Now the Lord raised up an adversary against Solomon, Hadad the Edomite; he was a descendant of the king in Edom. And God raised up another adversary against him, Rezon the son of Eliadah, who had fled from his lord, Hadadezer king of Zobah.
In his book Pain: The Tool of the Wounded Surgeon, Philip Yancey reminds us that pain can serve a definite purpose in our lives. He cites Dr. Paul Brand, one of the world's foremost experts on leprosy, who worked on the mission field with lepers for years. Dr. Brand observed that "leprosy patients lose their fingers and toes, not because the disease causes decay, but precisely because they lack pain sensations. Nothing warns them when water is too hot or a hammer handle is splintered. Accidental self-abuse destroys their bodies." They need pain to alert them to danger.
God uses distressing situations much the same way. Solomon needed to be alerted to his headlong rush into sin, so God used pain. To inflict that pain, God raised up adversaries who would harass and torment this sin-numbed king until he would turn and repent. God did not plague Solomon in order to punish him but to keep him from the destruction of sin.
The Lord uses this same approach with us today. When one of His children becomes desensitized to sin, God allows painful circumstances to intervene sometimes by way of an adversary. The writer of Hebrews says, "Now no chastening seems to be joyful for the present, but grievous; nevertheless, afterward it yields the peaceable fruit of righteousness to those who have been trained by it" (12:11). Adversaries can be the hand of God's blessing in disguise.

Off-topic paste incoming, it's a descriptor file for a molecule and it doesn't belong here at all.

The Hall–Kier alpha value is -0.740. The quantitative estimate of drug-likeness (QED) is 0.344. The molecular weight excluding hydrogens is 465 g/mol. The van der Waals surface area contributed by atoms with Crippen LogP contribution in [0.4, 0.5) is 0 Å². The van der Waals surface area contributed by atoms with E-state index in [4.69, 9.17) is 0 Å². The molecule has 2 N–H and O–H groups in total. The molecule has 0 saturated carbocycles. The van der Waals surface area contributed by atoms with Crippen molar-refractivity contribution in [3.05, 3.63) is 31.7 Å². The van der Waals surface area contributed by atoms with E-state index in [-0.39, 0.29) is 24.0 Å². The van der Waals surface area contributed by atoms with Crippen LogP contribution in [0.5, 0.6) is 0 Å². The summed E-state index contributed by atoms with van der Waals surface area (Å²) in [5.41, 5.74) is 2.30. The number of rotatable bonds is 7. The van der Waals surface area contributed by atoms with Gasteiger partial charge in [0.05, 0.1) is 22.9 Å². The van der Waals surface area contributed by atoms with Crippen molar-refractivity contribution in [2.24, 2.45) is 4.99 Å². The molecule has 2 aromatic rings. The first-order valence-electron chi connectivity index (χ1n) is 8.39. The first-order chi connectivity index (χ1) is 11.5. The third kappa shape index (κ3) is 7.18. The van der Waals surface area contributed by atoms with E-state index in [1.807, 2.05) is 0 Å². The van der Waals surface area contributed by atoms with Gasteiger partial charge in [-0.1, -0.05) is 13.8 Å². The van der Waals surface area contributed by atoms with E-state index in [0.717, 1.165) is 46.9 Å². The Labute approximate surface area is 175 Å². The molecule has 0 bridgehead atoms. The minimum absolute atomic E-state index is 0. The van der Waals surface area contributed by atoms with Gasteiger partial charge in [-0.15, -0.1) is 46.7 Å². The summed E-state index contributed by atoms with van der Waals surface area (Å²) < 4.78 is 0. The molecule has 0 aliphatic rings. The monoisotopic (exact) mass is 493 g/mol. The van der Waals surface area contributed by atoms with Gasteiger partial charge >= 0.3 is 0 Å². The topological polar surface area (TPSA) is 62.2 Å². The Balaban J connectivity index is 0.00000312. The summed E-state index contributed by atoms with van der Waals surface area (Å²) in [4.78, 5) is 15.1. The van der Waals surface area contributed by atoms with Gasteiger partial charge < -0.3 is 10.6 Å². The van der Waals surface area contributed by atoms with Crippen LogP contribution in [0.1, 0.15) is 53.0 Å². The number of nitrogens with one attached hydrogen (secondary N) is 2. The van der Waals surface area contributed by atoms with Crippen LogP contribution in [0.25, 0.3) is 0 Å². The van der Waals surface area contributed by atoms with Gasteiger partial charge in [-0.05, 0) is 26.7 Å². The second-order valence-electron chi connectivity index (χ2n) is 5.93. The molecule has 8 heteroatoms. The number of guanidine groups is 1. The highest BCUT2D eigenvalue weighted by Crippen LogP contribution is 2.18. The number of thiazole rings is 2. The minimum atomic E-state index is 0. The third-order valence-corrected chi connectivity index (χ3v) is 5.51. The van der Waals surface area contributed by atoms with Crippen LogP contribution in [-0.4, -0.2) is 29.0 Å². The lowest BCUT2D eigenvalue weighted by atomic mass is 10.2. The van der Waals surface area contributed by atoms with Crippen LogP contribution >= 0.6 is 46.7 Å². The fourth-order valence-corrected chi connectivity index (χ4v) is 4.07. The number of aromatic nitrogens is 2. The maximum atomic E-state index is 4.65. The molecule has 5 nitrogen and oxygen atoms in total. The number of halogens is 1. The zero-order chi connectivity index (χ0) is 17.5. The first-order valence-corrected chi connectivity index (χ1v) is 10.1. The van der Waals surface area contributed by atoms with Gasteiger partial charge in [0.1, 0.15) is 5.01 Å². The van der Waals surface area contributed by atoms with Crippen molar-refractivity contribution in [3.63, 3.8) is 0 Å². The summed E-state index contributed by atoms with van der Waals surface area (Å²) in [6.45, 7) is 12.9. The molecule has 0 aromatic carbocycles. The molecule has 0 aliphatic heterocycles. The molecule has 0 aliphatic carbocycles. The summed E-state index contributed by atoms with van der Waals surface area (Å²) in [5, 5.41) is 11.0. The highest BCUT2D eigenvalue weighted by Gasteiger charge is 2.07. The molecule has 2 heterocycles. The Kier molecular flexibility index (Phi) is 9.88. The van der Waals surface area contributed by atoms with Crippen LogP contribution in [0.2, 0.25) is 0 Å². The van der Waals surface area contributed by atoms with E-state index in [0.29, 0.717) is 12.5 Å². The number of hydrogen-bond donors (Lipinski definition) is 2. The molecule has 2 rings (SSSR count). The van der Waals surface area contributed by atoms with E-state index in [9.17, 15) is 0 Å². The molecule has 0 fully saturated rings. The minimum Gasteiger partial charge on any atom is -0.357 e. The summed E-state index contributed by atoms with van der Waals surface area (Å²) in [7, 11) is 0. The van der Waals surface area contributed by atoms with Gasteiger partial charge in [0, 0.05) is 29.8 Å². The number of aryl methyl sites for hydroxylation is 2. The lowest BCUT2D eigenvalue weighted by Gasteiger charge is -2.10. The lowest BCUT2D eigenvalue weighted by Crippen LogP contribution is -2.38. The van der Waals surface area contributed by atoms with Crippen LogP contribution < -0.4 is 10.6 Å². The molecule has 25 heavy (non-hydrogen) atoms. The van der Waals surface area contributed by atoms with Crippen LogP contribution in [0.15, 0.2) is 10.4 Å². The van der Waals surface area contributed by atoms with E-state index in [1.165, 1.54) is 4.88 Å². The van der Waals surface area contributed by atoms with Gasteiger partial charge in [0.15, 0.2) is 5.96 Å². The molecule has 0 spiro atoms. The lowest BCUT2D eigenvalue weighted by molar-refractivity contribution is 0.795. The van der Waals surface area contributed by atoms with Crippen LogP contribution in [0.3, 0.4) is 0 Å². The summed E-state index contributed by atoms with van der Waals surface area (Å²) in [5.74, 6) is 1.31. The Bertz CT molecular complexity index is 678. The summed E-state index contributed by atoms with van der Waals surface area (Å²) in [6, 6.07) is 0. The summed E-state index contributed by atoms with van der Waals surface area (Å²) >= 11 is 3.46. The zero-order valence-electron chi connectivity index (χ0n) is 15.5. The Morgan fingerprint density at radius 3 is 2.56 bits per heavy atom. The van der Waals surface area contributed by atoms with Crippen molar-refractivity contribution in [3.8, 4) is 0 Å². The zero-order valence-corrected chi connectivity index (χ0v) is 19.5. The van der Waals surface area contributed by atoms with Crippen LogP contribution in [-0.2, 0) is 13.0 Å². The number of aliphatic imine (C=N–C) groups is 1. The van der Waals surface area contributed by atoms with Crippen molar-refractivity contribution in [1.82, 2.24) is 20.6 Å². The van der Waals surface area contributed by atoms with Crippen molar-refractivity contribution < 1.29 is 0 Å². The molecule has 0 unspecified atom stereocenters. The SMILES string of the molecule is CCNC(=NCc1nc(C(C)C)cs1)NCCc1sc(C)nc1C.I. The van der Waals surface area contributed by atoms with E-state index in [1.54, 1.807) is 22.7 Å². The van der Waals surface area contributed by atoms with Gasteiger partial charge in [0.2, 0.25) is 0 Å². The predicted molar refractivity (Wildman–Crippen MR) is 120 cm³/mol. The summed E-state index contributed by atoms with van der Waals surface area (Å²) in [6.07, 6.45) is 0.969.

If you have an adversary, treat him or her as a God-given gift. Ask the Lord to reveal to you what issues He would have you be aware of through the chastising ministry of this individual. Take heed to your adversary, and let God protect you from self-destruction. See your adversary as God's means of sensitizing you to danger and defeat.
A good adversary is as valuable as a good friend.